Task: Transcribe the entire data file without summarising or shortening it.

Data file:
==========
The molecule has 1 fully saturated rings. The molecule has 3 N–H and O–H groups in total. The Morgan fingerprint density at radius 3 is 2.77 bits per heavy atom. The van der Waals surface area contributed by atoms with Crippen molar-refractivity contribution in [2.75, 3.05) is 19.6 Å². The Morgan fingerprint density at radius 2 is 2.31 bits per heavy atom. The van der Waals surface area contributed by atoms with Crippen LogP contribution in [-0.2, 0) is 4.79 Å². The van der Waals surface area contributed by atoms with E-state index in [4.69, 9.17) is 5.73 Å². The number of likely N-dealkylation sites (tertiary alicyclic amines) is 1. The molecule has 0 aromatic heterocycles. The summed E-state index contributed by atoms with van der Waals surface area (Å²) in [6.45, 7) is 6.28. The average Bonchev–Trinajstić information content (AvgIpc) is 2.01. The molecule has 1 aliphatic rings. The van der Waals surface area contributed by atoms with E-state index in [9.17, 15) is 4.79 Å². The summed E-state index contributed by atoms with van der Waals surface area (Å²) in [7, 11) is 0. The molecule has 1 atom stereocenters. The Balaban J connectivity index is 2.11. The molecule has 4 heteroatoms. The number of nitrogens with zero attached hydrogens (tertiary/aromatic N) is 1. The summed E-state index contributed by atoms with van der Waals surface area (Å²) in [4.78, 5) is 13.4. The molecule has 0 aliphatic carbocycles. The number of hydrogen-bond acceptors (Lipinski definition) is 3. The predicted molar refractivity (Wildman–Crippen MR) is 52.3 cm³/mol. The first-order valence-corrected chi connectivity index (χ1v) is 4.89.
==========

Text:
The molecule has 1 fully saturated rings. The molecule has 3 N–H and O–H groups in total. The Morgan fingerprint density at radius 3 is 2.77 bits per heavy atom. The van der Waals surface area contributed by atoms with Crippen molar-refractivity contribution in [2.75, 3.05) is 19.6 Å². The Morgan fingerprint density at radius 2 is 2.31 bits per heavy atom. The van der Waals surface area contributed by atoms with Crippen LogP contribution in [-0.2, 0) is 4.79 Å². The van der Waals surface area contributed by atoms with E-state index in [4.69, 9.17) is 5.73 Å². The number of likely N-dealkylation sites (tertiary alicyclic amines) is 1. The molecule has 0 aromatic heterocycles. The summed E-state index contributed by atoms with van der Waals surface area (Å²) in [6.45, 7) is 6.28. The average Bonchev–Trinajstić information content (AvgIpc) is 2.01. The molecule has 1 aliphatic rings. The van der Waals surface area contributed by atoms with E-state index in [9.17, 15) is 4.79 Å². The summed E-state index contributed by atoms with van der Waals surface area (Å²) in [7, 11) is 0. The molecule has 1 atom stereocenters. The Balaban J connectivity index is 2.11. The molecule has 4 heteroatoms. The number of nitrogens with zero attached hydrogens (tertiary/aromatic N) is 1. The summed E-state index contributed by atoms with van der Waals surface area (Å²) in [4.78, 5) is 13.4. The molecule has 0 aliphatic carbocycles. The number of hydrogen-bond acceptors (Lipinski definition) is 3. The predicted molar refractivity (Wildman–Crippen MR) is 52.3 cm³/mol. The first-order valence-corrected chi connectivity index (χ1v) is 4.89.